Once rail rates come under regulatory scrutiny, the Rockefeller bill incredibly provides that rates are to be judged without consideration of revenue adequacy for railroads. The current requirement that regulators consider railroad revenue sufficiency in determining the reasonableness of rates, a centerpiece of the 1980 Staggers Act reforms, would be abolished. Instead, in determining rate reasonableness, primary consideration is to be given to the reasonableness of rates for the shippers.
This is infantilism parading as public policy. Obviously, railroads cannot stay in business to provide any service to shippers at all unless their revenues are adequate. In the real world, rates cannot be set at whatever seems reasonable to the shipper, a totally subjective standard, without full consideration of railroad costs. This change in regulatory standards is just a prescription for driving railroads out of the market altogether, which will also destroy any so-called "captive shippers" with no economically feasible alternative means of transportation for their product.
Finally, the bill would reestablish Federal regulation over routes offered by the railroads. It would overturn decades of precedent by requiring railroads to offer a route between any two points on its line where freight can be originated, terminated or interchanged, regardless of the efficiency of the routing. The railroad would have to offer a separate rate for each portion of that route, and each rate would be subject to Federal regulation. Consequently, Federal rate regulation would be extended again to these newly required routes, with demand pricing on these routes likely displaced again, as described above.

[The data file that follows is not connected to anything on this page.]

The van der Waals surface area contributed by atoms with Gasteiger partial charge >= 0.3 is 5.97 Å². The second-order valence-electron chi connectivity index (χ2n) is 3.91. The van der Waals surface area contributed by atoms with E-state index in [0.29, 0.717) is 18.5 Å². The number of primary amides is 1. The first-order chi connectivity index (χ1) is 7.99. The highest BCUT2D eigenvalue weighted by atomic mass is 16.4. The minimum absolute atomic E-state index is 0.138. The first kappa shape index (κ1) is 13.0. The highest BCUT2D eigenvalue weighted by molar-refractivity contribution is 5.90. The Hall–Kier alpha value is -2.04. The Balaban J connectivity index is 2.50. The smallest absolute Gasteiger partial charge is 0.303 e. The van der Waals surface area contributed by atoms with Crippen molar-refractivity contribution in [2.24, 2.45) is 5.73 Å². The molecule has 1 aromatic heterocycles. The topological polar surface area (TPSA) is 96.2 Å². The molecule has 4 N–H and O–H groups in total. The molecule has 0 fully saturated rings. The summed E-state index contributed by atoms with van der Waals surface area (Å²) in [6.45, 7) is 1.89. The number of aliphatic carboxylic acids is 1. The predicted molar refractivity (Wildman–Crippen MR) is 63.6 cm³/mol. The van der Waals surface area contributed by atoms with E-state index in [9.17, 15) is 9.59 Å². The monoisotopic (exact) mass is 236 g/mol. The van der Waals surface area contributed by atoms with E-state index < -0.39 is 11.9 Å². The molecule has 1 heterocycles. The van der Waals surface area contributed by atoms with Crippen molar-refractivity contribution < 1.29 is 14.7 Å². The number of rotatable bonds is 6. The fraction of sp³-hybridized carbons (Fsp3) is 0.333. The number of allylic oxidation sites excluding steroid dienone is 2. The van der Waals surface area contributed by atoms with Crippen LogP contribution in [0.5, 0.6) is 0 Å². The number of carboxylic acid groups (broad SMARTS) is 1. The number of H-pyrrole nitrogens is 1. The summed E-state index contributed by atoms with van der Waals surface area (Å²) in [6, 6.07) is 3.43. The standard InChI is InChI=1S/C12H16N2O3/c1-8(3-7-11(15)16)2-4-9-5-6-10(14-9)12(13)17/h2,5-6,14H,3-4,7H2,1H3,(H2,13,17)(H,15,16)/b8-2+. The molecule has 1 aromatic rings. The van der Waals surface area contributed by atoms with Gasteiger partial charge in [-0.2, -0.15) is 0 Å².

Such regulation is unnecessary as railroads must already offer shippers the most efficient and direct route between origin and destination. The shippers simply want to cherry pick those segments of a railroad\’s lines where they may have no alternatives, and utilize them at below cost rates. The idea that under such regulation rail lines would continue to be available for such cherry picking over the long run is folly. Under this scenario, railroads would not have sufficient revenues to obtain the capital investment to maintain and replace track, and it would just deteriorate over time, as in the pre-regulation period.